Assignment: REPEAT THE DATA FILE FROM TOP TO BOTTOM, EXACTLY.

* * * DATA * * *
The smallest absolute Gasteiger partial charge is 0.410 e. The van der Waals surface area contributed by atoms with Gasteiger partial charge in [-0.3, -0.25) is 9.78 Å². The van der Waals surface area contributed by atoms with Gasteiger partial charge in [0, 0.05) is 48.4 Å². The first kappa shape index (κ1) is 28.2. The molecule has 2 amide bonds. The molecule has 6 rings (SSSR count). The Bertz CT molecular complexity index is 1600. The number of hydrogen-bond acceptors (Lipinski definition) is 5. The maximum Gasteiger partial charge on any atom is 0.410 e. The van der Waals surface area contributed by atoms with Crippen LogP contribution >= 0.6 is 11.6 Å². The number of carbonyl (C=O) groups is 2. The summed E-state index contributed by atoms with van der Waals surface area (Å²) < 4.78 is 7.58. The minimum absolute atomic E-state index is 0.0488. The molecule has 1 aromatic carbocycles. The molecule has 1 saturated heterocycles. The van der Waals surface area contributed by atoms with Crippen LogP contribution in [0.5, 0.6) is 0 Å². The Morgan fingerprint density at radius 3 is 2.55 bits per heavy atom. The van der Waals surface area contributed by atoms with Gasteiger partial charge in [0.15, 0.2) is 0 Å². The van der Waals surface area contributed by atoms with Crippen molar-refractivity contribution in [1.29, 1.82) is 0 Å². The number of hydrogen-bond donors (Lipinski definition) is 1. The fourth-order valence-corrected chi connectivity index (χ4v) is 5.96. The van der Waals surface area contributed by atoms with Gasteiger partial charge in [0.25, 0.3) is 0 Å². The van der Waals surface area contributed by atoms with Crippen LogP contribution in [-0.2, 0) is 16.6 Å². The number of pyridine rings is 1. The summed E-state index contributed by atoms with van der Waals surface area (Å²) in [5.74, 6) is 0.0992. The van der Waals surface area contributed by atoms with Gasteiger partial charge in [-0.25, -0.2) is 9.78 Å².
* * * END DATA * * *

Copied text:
The smallest absolute Gasteiger partial charge is 0.410 e. The van der Waals surface area contributed by atoms with Gasteiger partial charge in [-0.3, -0.25) is 9.78 Å². The van der Waals surface area contributed by atoms with Gasteiger partial charge in [0, 0.05) is 48.4 Å². The first kappa shape index (κ1) is 28.2. The molecule has 2 amide bonds. The molecule has 6 rings (SSSR count). The Bertz CT molecular complexity index is 1600. The number of hydrogen-bond acceptors (Lipinski definition) is 5. The maximum Gasteiger partial charge on any atom is 0.410 e. The van der Waals surface area contributed by atoms with Crippen LogP contribution >= 0.6 is 11.6 Å². The number of carbonyl (C=O) groups is 2. The summed E-state index contributed by atoms with van der Waals surface area (Å²) < 4.78 is 7.58. The minimum absolute atomic E-state index is 0.0488. The molecule has 1 aromatic carbocycles. The molecule has 1 saturated heterocycles. The van der Waals surface area contributed by atoms with Crippen LogP contribution in [0.5, 0.6) is 0 Å². The Morgan fingerprint density at radius 3 is 2.55 bits per heavy atom. The van der Waals surface area contributed by atoms with Gasteiger partial charge in [0.15, 0.2) is 0 Å². The van der Waals surface area contributed by atoms with Crippen molar-refractivity contribution in [1.29, 1.82) is 0 Å². The number of hydrogen-bond donors (Lipinski definition) is 1. The fourth-order valence-corrected chi connectivity index (χ4v) is 5.96. The van der Waals surface area contributed by atoms with Gasteiger partial charge in [0.25, 0.3) is 0 Å². The van der Waals surface area contributed by atoms with Crippen LogP contribution in [-0.2, 0) is 16.6 Å². The number of pyridine rings is 1. The summed E-state index contributed by atoms with van der Waals surface area (Å²) in [5.74, 6) is 0.0992. The van der Waals surface area contributed by atoms with Gasteiger partial charge in [-0.25, -0.2) is 9.78 Å².